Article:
Almost 10 percent of all students attend “apartheid schools,” where 99 percent or more of the student body is nonwhite
The unflattering ranking has grown all too familiar: New Jersey is home to some of the most segregated public schools in the country.
The latest statistics come courtesy of report released last week by the Civil Rights Project at UCLA, an organization that has tracked school segregation nationwide for decades and consistently found New Jersey in the bottom 10.
The new numbers offer some striking facts:
For instance, the percentage of New Jersey schools that are 90 percent nonwhite has doubled since 1990 to one-in-five. Those that are 99 percent or more nonwhite has also doubled to 8 percent of all schools.
A quarter of black students now attend such schools, labeled in the report as “apartheid schools.”
“While New Jersey has taken historic steps to equalize funding for high-poverty schools, segregation has gone largely unchecked,” said Gary Orfield, the director of the Civil Rights project.
This comes as New Jersey itself has only grown more diverse. For the first time in the project’s tracking, white students made up a minority of overall enrollment, at 46 percent of all students in 2015-2016. At the same time, the proportion of Hispanic (26 percent) and Asian (10 percent) students both continued to grow.
Coupled with a sizable but shrinking African-American enrollment (16 percent), the project defined New Jersey as a “four-race” state when it came to student makeup.
New Jersey has plenty of company, according to the chief author of the report, with few states showing much progress.
“In some cases, it’s at least not getting worse,” said Orfield, who has been tracking the numbers for more than 20 years.
Still, he said the issue is starting to generate new attention in many states, if not new policy. “There is developing intensive conversation around this,” he said. “We are getting more requests and more interest than we have in a long time.”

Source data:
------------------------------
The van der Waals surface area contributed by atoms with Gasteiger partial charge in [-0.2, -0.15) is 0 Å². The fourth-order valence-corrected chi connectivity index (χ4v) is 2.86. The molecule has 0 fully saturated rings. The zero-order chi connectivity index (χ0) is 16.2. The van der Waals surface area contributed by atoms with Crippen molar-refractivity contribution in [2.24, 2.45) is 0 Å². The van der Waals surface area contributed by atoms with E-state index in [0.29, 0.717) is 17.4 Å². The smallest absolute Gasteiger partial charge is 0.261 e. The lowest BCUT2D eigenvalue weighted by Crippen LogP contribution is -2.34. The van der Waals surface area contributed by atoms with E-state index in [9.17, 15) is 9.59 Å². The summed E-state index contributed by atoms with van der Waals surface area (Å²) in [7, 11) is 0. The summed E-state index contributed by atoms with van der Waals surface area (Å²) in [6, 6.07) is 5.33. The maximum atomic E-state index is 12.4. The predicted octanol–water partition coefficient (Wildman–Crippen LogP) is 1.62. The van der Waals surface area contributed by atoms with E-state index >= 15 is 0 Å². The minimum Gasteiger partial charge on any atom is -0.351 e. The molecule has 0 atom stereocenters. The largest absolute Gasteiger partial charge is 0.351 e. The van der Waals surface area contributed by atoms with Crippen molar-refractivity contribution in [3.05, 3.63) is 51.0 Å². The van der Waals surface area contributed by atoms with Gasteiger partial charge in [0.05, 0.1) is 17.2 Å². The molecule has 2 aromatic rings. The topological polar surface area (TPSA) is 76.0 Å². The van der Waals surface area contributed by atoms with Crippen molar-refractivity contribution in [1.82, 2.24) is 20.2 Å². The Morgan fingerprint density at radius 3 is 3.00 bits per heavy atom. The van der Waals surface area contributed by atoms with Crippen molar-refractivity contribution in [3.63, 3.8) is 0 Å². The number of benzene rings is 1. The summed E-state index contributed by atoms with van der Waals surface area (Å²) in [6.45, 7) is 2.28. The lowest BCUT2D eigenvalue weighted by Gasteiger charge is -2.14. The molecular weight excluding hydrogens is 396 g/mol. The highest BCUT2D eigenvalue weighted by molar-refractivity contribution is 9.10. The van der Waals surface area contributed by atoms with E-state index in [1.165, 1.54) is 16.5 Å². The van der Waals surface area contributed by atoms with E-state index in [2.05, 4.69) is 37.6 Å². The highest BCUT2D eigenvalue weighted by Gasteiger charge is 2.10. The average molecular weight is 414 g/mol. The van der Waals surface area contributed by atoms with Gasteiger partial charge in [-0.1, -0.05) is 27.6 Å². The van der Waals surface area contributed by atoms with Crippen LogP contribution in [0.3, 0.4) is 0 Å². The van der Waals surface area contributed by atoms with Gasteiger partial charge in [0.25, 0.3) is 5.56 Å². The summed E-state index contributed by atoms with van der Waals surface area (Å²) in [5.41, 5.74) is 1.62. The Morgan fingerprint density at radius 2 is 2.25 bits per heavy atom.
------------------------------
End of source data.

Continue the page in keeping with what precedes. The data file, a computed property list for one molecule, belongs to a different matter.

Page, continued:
New Jersey is one such a state, albeit with little as yet coming out of the politicians or policymakers in terms of remedies.
The issue was hardly on the radar for Gov. Chris Christie in his past eight years of office, and Gov.-elect Phil Murphy has yet to say much about what he would do concerning segregation of the state’s schools.
When asked by NJ Spotlight at the first of the gubernatorial debates this fall about his position on school consolidation and regionalization as one remedy, Murphy did decry the wide disparities.
“The reality is that we are the most or among the most segregated states in the nation,” he said.
But Murphy was less clear on what steps would come next, placing a common blame on segregated housing patterns and also claiming additional school funding would help.
“With all due respect, getting those two policy areas in the right place would be a big way in getting at the segregated state we’re in,” Murphy said.
Beyond that, the governor-elect only called for more attention to shared services between districts and maybe the appointment of a “czar” to shepherd such efforts statewide.
Legislators have yet to pay much attention, either, and the question comes next to whether New Jersey’s courts will get involved. The state’s constitution specifically prohibits segregation in the public education system, opening a window for a challenge that has yet to be raised.
Orfield said that while he presses for voluntary methods, the courts may provide a lasting remedy. He pointed to a state court order in Connecticut that has led to widespread desegregation efforts.
“The state courts can do a lot, just look at Connecticut,” Orfield said. “The state courts are the one place where people may start to pay attention.”